Bob SpiwakBy Bob Spiwak

I have been hearing that today (Dec. 2) is Cyber Monday. It seems that every day must now have some commercial cutesy tag on it throughout our great nation. Nonetheless, I will call it Butt Freeze Overture Day not only to give it a non-commercial slant, but also to anticipate zero degrees still forecast for Wednesday night.

The TV has also been harping on fewer days to shop this year than in the past during the holiday season. That means limited time to get your donations of money and/or gifts to the jar or big box at the Mazama Store for Neighbors Helping Neighbors. Whether a small toy for some child’s Christmas tree (or Hanukkah bush) or cash for the family, dip in and count your own blessings. These need be donated early this month, as the donations have to be sorted, wrapped, bought and distributed by the dedicated volunteers at Neighbors Helping Neighbors.

Eric Burr, our peripatetic nature watcher, sent us a report that they had 5 inches of snow near Lost River, there were 7 inches at Freestone and 18 inches at Cutthroat Lake, where the skiing was fine. Being a non-skier I am in awe of anyone skiing from Highway 20 to the lake.

Speaking of snow, Ms. Gloria came across a copy of this newspaper from last year and therein was the illustrated Mazama Store flag raising ceremony on Veterans Day. That would make it Nov. 11, and there was what appears to be a couple of inches of snow on the ground. That ought to answer the annual query, “is this usual November weather?” Ain’t no usual here.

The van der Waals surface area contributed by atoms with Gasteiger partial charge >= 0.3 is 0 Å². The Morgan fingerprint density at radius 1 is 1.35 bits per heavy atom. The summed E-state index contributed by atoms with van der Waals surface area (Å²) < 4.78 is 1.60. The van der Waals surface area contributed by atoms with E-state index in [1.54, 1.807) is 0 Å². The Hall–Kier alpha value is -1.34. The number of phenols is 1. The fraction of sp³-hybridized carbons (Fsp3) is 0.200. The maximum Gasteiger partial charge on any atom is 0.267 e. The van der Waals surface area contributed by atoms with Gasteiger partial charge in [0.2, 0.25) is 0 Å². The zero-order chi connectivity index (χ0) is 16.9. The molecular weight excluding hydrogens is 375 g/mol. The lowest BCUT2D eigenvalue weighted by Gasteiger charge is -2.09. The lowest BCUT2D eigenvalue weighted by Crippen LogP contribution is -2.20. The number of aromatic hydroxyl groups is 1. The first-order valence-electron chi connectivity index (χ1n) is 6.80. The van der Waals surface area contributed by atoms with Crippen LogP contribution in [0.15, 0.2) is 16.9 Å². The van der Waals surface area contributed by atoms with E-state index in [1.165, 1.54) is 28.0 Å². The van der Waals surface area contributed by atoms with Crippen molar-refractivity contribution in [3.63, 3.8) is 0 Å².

More about the Mazama Store. That landmark edifice will be hosting its annual holiday open house on Dec. 15, from 3 – 6 p.m. There will be free samples of baked goods and a goodly number of locals vending their arts and crafts. It’s called “Christmas at the Very End of the Road,” and as of this writing the state transportation department will assess Washington Pass to determine if the road ought be shut down for the season. My bet is that it will be, and Mazama again will be the very end of the road.

I donned my big downy coat and sat outside Saturday night from about 6:20 to 7 p.m., taking in the night air under an overcast sky from which I hoped I would be snowed upon, and listened to the occasional ca-rumpp of Winthrop’s fireworks show. Half an hour later the parade of cars began driving past headed westward. After a few minutes, I regretted not setting up a car count because while the vehicles were out of sight, the earshot count seemed close to that of Labor Day or Memorial Day traffic heading out of the valley.

 

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